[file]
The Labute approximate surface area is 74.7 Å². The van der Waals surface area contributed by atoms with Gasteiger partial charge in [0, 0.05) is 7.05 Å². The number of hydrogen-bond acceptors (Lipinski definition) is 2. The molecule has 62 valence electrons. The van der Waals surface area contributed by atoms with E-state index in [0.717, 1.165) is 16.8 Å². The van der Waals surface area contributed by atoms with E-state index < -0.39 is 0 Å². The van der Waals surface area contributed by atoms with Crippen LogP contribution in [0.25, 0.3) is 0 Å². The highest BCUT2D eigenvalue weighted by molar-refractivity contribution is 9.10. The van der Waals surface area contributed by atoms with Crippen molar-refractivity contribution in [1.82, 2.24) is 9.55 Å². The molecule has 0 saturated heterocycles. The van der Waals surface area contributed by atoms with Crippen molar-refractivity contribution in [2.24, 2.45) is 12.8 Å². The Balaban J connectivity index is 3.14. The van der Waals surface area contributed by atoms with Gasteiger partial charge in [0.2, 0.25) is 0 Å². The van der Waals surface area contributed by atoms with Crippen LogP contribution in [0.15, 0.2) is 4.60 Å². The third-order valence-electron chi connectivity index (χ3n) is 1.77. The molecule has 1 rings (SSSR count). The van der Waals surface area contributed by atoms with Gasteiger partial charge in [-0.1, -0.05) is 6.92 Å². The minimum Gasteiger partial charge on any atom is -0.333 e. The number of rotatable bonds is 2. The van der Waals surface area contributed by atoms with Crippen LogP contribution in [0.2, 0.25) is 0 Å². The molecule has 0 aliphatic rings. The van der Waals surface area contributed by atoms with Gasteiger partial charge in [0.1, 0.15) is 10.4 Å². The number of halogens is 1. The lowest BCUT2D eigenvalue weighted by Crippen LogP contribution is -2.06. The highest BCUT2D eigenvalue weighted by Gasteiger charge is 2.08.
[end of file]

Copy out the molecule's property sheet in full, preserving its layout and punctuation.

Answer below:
The Labute approximate surface area is 74.7 Å². The van der Waals surface area contributed by atoms with Gasteiger partial charge in [0, 0.05) is 7.05 Å². The number of hydrogen-bond acceptors (Lipinski definition) is 2. The molecule has 62 valence electrons. The van der Waals surface area contributed by atoms with E-state index in [0.717, 1.165) is 16.8 Å². The van der Waals surface area contributed by atoms with E-state index < -0.39 is 0 Å². The van der Waals surface area contributed by atoms with Crippen LogP contribution in [0.25, 0.3) is 0 Å². The highest BCUT2D eigenvalue weighted by molar-refractivity contribution is 9.10. The van der Waals surface area contributed by atoms with Crippen molar-refractivity contribution in [1.82, 2.24) is 9.55 Å². The molecule has 0 saturated heterocycles. The van der Waals surface area contributed by atoms with Crippen molar-refractivity contribution in [2.24, 2.45) is 12.8 Å². The Balaban J connectivity index is 3.14. The van der Waals surface area contributed by atoms with Gasteiger partial charge in [0.2, 0.25) is 0 Å². The van der Waals surface area contributed by atoms with Crippen LogP contribution in [0.15, 0.2) is 4.60 Å². The third-order valence-electron chi connectivity index (χ3n) is 1.77. The molecule has 1 rings (SSSR count). The van der Waals surface area contributed by atoms with Gasteiger partial charge in [-0.1, -0.05) is 6.92 Å². The minimum Gasteiger partial charge on any atom is -0.333 e. The number of rotatable bonds is 2. The van der Waals surface area contributed by atoms with Crippen LogP contribution in [0.2, 0.25) is 0 Å². The molecule has 0 aliphatic rings. The van der Waals surface area contributed by atoms with Gasteiger partial charge in [0.1, 0.15) is 10.4 Å². The number of halogens is 1. The lowest BCUT2D eigenvalue weighted by Crippen LogP contribution is -2.06. The highest BCUT2D eigenvalue weighted by Gasteiger charge is 2.08.